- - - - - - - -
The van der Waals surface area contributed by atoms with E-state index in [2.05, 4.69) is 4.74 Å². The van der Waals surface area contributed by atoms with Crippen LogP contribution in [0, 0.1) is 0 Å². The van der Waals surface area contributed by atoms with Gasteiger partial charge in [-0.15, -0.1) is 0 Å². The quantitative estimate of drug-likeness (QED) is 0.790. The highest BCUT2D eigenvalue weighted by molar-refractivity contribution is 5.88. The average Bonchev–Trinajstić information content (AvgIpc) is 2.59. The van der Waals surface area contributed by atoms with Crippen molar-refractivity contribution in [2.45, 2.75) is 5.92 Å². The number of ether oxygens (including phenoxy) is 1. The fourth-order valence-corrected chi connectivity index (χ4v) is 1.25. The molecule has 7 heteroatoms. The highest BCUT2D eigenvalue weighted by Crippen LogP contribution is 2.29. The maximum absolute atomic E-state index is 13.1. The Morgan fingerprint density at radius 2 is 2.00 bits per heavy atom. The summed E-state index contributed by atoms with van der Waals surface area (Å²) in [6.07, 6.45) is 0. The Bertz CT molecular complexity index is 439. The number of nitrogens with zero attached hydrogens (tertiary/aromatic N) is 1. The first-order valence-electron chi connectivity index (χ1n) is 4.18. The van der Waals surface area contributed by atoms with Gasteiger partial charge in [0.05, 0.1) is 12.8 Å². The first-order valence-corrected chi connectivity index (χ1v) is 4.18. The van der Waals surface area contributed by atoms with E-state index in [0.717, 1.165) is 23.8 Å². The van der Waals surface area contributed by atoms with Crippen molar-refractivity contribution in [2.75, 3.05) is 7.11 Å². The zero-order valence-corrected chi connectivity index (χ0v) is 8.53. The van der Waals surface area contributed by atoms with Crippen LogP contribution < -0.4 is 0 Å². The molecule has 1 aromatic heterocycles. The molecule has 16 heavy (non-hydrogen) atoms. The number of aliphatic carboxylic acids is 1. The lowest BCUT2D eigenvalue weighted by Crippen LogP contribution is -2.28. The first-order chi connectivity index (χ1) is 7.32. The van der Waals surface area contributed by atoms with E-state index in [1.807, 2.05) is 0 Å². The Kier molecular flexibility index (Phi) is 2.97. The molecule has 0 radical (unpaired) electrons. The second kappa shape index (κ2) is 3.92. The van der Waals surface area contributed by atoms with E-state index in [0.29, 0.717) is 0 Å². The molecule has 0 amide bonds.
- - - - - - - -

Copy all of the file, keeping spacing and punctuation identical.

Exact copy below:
The van der Waals surface area contributed by atoms with E-state index in [2.05, 4.69) is 4.74 Å². The van der Waals surface area contributed by atoms with Crippen LogP contribution in [0, 0.1) is 0 Å². The van der Waals surface area contributed by atoms with Gasteiger partial charge in [-0.15, -0.1) is 0 Å². The quantitative estimate of drug-likeness (QED) is 0.790. The highest BCUT2D eigenvalue weighted by molar-refractivity contribution is 5.88. The average Bonchev–Trinajstić information content (AvgIpc) is 2.59. The van der Waals surface area contributed by atoms with Crippen molar-refractivity contribution in [2.45, 2.75) is 5.92 Å². The number of ether oxygens (including phenoxy) is 1. The fourth-order valence-corrected chi connectivity index (χ4v) is 1.25. The molecule has 7 heteroatoms. The highest BCUT2D eigenvalue weighted by Crippen LogP contribution is 2.29. The maximum absolute atomic E-state index is 13.1. The Morgan fingerprint density at radius 2 is 2.00 bits per heavy atom. The summed E-state index contributed by atoms with van der Waals surface area (Å²) in [6.07, 6.45) is 0. The Bertz CT molecular complexity index is 439. The number of nitrogens with zero attached hydrogens (tertiary/aromatic N) is 1. The first-order valence-electron chi connectivity index (χ1n) is 4.18. The van der Waals surface area contributed by atoms with Gasteiger partial charge in [0.05, 0.1) is 12.8 Å². The first-order valence-corrected chi connectivity index (χ1v) is 4.18. The van der Waals surface area contributed by atoms with E-state index in [0.717, 1.165) is 23.8 Å². The van der Waals surface area contributed by atoms with Crippen molar-refractivity contribution in [2.75, 3.05) is 7.11 Å². The zero-order valence-corrected chi connectivity index (χ0v) is 8.53. The van der Waals surface area contributed by atoms with Crippen LogP contribution < -0.4 is 0 Å². The molecule has 1 aromatic heterocycles. The molecule has 16 heavy (non-hydrogen) atoms. The number of aliphatic carboxylic acids is 1. The lowest BCUT2D eigenvalue weighted by Crippen LogP contribution is -2.28. The first-order chi connectivity index (χ1) is 7.32. The van der Waals surface area contributed by atoms with E-state index in [1.807, 2.05) is 0 Å². The Kier molecular flexibility index (Phi) is 2.97. The molecule has 0 radical (unpaired) electrons. The second kappa shape index (κ2) is 3.92. The van der Waals surface area contributed by atoms with E-state index in [0.29, 0.717) is 0 Å². The molecule has 0 amide bonds.